Vale Uncle Jack Charles, Indigenous elder, actor and activist

Uncle Jack Charles. (Image: Bindi Cole)

Celebrated First Nations actor, author, and activist Uncle Jack Charles has died at the Royal Melbourne Hospital after suffering a stroke. He was 79.

Charles’ career across stage and screen spanned six decades, providing an invaluable contribution to Indigenous media.

His death on Tuesday morning was confirmed in a statement from his family, who have given permission for his name and image to be used.

“We are so proud of everything he has achieved in his remarkable life — Elder, actor, musician, potter, activist, a household name and a voice loved by all,” the statement read.

A Boon Wurrung and Dja Dja Wurrung man, Charles is acknowledged as the grandfather of Aboriginal theatre in Australia and co-founded the first Aboriginal theatre company, Nindethana Theatre, with Bob Maza in 1972.

His early screen highlights included roles in miniseries Ben Hall and Rush, as well as feature film The Chant of Jimmie Blacksmith.

The past decade has proved to be the most active for the Charles, whose credits have included feature films Mystery Road and True History of the Kelly Gang, as well as series The Gods of Wheat Street, Cleverman, Grace Beside Me, Rosehaven, Black Comedy, and Preppers.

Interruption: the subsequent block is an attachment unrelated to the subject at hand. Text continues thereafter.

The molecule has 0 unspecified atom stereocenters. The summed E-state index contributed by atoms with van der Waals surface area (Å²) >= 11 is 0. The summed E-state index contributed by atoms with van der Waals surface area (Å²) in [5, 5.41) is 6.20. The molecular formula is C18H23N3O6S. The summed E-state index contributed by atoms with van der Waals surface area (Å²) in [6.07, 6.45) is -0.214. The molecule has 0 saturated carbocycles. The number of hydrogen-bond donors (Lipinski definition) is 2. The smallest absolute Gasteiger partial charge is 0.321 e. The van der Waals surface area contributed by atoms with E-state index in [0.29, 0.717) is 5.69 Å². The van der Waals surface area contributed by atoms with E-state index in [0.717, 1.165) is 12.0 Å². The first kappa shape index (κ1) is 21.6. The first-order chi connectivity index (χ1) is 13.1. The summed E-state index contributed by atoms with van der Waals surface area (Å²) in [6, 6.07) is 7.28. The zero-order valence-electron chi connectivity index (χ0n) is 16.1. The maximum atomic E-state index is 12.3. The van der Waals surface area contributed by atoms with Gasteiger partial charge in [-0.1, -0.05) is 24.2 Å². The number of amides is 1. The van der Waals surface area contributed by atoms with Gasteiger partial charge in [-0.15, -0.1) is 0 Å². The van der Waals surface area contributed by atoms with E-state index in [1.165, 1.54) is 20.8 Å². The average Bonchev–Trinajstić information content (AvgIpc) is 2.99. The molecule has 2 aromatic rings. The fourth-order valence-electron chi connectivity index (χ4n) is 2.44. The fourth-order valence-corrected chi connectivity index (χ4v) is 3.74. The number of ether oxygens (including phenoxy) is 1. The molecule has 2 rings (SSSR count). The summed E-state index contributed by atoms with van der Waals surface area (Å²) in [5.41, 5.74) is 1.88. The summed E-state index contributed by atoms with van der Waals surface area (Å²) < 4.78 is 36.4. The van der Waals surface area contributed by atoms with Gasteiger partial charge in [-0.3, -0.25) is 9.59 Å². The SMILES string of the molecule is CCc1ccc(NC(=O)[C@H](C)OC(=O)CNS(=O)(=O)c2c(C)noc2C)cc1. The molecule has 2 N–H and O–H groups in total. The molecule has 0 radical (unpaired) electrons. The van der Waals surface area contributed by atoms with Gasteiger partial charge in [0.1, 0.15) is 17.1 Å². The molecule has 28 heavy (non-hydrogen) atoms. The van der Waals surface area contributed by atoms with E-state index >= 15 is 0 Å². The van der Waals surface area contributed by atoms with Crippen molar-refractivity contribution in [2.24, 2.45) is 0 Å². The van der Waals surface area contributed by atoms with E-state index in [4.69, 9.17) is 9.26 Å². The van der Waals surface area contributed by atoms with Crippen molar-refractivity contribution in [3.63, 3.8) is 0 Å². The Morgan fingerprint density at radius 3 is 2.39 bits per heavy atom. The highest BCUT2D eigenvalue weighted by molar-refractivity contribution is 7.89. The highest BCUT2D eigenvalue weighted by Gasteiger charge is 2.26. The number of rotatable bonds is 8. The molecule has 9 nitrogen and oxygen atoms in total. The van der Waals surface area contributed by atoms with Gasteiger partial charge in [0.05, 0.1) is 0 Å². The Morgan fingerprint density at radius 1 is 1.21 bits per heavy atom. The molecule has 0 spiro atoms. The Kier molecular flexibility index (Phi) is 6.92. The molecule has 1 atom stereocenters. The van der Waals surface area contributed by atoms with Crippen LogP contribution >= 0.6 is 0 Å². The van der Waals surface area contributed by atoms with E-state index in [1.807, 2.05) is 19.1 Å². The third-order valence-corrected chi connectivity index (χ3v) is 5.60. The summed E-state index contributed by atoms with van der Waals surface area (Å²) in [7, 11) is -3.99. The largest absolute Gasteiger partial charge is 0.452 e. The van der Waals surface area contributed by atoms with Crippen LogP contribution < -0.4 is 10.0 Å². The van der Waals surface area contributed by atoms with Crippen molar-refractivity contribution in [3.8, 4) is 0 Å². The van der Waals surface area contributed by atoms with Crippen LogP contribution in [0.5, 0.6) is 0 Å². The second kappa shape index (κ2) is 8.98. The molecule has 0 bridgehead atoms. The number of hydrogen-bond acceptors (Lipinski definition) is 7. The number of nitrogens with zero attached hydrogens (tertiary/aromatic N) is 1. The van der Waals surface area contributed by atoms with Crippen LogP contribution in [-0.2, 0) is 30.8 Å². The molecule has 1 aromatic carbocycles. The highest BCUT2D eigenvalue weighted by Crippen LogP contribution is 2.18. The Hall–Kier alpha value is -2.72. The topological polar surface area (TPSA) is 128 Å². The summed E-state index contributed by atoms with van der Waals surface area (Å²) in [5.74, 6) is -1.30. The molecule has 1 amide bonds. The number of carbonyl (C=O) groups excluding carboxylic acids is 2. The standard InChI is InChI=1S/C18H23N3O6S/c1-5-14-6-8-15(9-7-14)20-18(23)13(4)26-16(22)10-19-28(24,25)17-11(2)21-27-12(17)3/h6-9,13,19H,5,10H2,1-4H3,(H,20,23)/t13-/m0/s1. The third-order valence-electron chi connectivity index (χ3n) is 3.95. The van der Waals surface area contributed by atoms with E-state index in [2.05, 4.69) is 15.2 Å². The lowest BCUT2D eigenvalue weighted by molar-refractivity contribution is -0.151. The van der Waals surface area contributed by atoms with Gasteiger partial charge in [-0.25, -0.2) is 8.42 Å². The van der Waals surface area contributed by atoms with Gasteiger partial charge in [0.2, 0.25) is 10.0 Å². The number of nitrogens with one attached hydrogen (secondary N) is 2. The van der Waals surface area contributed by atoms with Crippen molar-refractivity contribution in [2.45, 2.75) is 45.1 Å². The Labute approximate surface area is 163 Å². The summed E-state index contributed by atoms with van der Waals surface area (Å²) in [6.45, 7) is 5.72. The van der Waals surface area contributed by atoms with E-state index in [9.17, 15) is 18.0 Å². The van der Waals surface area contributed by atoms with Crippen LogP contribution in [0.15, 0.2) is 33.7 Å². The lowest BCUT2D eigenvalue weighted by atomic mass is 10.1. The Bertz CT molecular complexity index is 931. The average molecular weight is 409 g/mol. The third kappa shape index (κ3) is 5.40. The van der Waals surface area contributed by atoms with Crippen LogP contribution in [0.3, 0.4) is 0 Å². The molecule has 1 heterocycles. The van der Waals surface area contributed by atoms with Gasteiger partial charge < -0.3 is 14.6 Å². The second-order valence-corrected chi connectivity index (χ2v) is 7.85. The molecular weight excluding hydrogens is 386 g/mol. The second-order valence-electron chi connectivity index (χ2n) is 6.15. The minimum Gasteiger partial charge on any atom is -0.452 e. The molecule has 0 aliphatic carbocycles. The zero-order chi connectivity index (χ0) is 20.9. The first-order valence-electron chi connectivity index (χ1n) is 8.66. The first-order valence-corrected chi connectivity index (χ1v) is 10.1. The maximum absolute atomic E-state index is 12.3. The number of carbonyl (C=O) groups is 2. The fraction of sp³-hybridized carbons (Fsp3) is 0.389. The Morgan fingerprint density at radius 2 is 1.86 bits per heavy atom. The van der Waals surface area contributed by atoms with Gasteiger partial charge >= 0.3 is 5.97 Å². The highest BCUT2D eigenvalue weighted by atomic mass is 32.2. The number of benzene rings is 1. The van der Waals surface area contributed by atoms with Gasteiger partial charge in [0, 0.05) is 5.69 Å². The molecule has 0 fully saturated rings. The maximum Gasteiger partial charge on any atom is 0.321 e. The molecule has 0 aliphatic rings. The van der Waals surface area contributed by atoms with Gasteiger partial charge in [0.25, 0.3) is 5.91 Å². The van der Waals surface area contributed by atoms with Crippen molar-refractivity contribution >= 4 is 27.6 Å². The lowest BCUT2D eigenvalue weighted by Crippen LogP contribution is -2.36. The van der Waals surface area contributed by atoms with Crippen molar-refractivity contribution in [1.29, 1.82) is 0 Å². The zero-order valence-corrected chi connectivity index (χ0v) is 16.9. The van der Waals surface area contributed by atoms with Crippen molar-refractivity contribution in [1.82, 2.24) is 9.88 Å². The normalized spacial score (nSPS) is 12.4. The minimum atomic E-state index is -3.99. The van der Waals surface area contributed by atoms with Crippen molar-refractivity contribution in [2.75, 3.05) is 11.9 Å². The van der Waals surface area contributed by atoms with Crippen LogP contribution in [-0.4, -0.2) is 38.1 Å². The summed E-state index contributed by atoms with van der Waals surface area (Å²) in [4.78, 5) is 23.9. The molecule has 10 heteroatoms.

A survivor of the stolen generation, the performer has always been open about his struggles in between acting jobs, which have included heroin addiction, homelessness, and incarceration.

In 2009 he was awarded the Tudawali Award at the Message Sticks Festival, with recognition also coming in the form of the Green Room Lifetime Achievement Award in 2014 and the 2019 Red Ochre Award, as well as being named Victorian Senior Australian of the Year in 2016 and NAIDOC Male Elder of the Year for 2022.

In the statement, his family said Charles would “live on in our hearts and memories and through his numerous screen and stage roles”.

“May he be greeted by his Ancestors on his return home,” they said.

Arts Minister Tony Burke was among those to pay tribute, noting in his tribute that Charles’ “familiar face, remarkable voice and dry sense of humour” had been a mainstay for decades now.

“A trailblazer for First Nations artists, Jack helped found Australia’s first Indigenous theatre company – Nindethana Theatre – in the 1970s at Melbourne’s Pram Factory,” he wrote.

“His life was also one of struggle, punctuated by dislocation, abuse, addiction, and incarceration. Despite those setbacks, Uncle Jack was a fierce advocate of equality, respect, and truth-telling, as well as a champion of the next generation of First Nations artists. I know the impact of that will be felt for years to come.”